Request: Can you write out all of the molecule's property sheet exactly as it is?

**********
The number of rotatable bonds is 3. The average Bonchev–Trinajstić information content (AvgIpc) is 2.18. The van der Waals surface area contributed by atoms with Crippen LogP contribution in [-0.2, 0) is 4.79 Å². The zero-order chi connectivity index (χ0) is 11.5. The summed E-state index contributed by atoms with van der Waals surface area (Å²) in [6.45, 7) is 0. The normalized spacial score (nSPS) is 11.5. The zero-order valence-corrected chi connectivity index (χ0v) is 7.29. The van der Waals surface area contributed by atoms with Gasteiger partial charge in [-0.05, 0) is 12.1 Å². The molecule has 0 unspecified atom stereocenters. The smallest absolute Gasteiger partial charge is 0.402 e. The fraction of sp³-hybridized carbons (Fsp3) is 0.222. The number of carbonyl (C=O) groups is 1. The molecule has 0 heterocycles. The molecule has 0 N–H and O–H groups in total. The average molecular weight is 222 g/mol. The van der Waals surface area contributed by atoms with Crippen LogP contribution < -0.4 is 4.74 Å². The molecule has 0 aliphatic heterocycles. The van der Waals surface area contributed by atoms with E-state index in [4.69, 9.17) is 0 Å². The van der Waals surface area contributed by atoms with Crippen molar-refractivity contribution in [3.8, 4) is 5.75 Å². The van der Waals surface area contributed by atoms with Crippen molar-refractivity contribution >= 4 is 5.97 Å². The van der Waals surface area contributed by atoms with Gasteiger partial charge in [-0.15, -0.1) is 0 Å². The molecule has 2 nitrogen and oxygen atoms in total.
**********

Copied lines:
The number of rotatable bonds is 3. The average Bonchev–Trinajstić information content (AvgIpc) is 2.18. The van der Waals surface area contributed by atoms with Crippen LogP contribution in [-0.2, 0) is 4.79 Å². The zero-order chi connectivity index (χ0) is 11.5. The summed E-state index contributed by atoms with van der Waals surface area (Å²) in [6.45, 7) is 0. The normalized spacial score (nSPS) is 11.5. The zero-order valence-corrected chi connectivity index (χ0v) is 7.29. The van der Waals surface area contributed by atoms with Gasteiger partial charge in [-0.05, 0) is 12.1 Å². The molecule has 0 unspecified atom stereocenters. The smallest absolute Gasteiger partial charge is 0.402 e. The fraction of sp³-hybridized carbons (Fsp3) is 0.222. The number of carbonyl (C=O) groups is 1. The molecule has 0 heterocycles. The molecule has 0 N–H and O–H groups in total. The average molecular weight is 222 g/mol. The van der Waals surface area contributed by atoms with Crippen LogP contribution < -0.4 is 4.74 Å². The molecule has 0 aliphatic heterocycles. The van der Waals surface area contributed by atoms with E-state index in [4.69, 9.17) is 0 Å². The van der Waals surface area contributed by atoms with Crippen molar-refractivity contribution in [3.8, 4) is 5.75 Å². The van der Waals surface area contributed by atoms with Crippen molar-refractivity contribution >= 4 is 5.97 Å². The van der Waals surface area contributed by atoms with Gasteiger partial charge in [-0.15, -0.1) is 0 Å². The molecule has 2 nitrogen and oxygen atoms in total.